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Bobby Vassallo
Bobby Vassallo
11/23/2019 10:16:08 AM
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Broadband boss
In the summer, the State of Maine eased restriction on use of poles to the betterment of broadband. Iowa has done the same. We all remember Google's wrestling match to gain pole access in Kansas City. They lost that battle in Texas. The US falls way behind the leading countries in internet delivery to citizens. As long as our monopolistic carriers are allowed to be monopolies, broadband growth will not improve. Dial-up speeds are no longer acceptable. In spite of subsidies for improvement of services, our carriers aren't cutting it. Open-access, municipal networks are the only way to break the stranglehold. Good article, and good news. I applaud the judge. I only wish our city of #Dallas had a progressive bone in its #citycouncil. I'm sure they prefer lobby monies more than broadband improvement. I have spoken to some of them directly. So, tech companies continue to flock to Austin. High-paying, tech jobs are there. Bobby Vassallo, Dallas

Alisonís Wonderland
Alisonís Wonderland
11/26/2019 4:44:11 PM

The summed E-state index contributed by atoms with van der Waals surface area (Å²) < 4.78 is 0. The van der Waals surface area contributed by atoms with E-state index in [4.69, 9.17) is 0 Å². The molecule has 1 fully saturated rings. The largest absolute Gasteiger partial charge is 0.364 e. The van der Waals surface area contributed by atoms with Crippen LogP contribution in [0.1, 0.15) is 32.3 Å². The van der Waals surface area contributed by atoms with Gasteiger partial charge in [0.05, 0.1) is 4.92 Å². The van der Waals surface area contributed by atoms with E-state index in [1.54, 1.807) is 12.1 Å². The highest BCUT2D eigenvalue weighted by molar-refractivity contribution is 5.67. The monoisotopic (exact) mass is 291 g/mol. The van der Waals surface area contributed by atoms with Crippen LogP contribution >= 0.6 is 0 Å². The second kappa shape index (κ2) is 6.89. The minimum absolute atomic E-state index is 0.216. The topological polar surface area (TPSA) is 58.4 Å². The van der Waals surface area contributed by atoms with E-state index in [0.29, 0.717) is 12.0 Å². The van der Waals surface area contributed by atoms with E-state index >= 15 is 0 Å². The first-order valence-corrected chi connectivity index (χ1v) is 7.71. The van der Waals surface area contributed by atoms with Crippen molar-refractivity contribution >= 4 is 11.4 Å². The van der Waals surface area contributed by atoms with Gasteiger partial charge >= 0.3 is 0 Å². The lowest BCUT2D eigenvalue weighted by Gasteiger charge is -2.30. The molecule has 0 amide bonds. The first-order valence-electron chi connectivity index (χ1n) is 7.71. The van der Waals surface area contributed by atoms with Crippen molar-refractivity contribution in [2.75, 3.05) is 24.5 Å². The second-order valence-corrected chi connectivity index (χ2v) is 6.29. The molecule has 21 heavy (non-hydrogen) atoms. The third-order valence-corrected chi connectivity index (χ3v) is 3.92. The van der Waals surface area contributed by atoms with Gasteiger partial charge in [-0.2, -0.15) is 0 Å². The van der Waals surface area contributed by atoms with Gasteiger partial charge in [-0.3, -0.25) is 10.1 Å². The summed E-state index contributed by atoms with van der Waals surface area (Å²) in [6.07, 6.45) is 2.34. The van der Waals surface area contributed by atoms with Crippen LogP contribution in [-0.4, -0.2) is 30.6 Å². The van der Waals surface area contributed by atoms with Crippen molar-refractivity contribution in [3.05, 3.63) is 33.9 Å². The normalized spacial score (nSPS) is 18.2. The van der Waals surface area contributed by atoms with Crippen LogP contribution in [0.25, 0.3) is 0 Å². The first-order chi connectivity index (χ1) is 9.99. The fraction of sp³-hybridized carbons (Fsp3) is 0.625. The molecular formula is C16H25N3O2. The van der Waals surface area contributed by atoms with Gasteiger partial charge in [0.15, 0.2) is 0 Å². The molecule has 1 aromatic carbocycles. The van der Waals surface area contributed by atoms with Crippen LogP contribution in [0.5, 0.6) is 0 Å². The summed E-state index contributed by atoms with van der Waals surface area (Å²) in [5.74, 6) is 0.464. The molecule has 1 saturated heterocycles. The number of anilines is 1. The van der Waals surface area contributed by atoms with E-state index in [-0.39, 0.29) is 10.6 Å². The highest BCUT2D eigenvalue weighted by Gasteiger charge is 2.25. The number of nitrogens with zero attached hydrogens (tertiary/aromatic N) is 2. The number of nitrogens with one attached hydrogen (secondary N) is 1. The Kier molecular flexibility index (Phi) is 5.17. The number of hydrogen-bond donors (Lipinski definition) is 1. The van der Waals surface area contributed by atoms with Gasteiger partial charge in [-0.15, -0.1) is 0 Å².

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Thanks, @Bobby for the kind words and informative comments. There is a lot going on in across municipal broadband. I agree: The tide has definitely turned and it's actually, I think, good news for providers. After all, the faster we get infrastructure deployed across the country, the better for all. Over the weekend we drove to Ft. Lauderdale and I was amazed to see so many 5G antennae around Pompano Beach (just north of there). Heading back north to my part of Central Florida, the cell towers, 5G and -- I know from living here -- fiber infrastructure, disappear, despite being home to NASA, Harris Corp. and many defense contractors, space startups and IT shops. It's really bizarre! My guess, a combo of short-sighted politicians, broadband providers that do a good (but not gigabit) job of connecting the region and no business/consumer demand crying out for high-speed, symmetric broadband allows the status quo to survive. There's no coop (FPL, which I believe Duke Power acquired) and my 'city' isn't even incorporated, just a sprawling mass across the county! Even a platted nearby city doesn't have a major broadband plan, as far I've been able to determine, so it also comes down to munis' prioritization. Obviously Austin sees the broadband light, whereas Dallas (like Viera) does not. 


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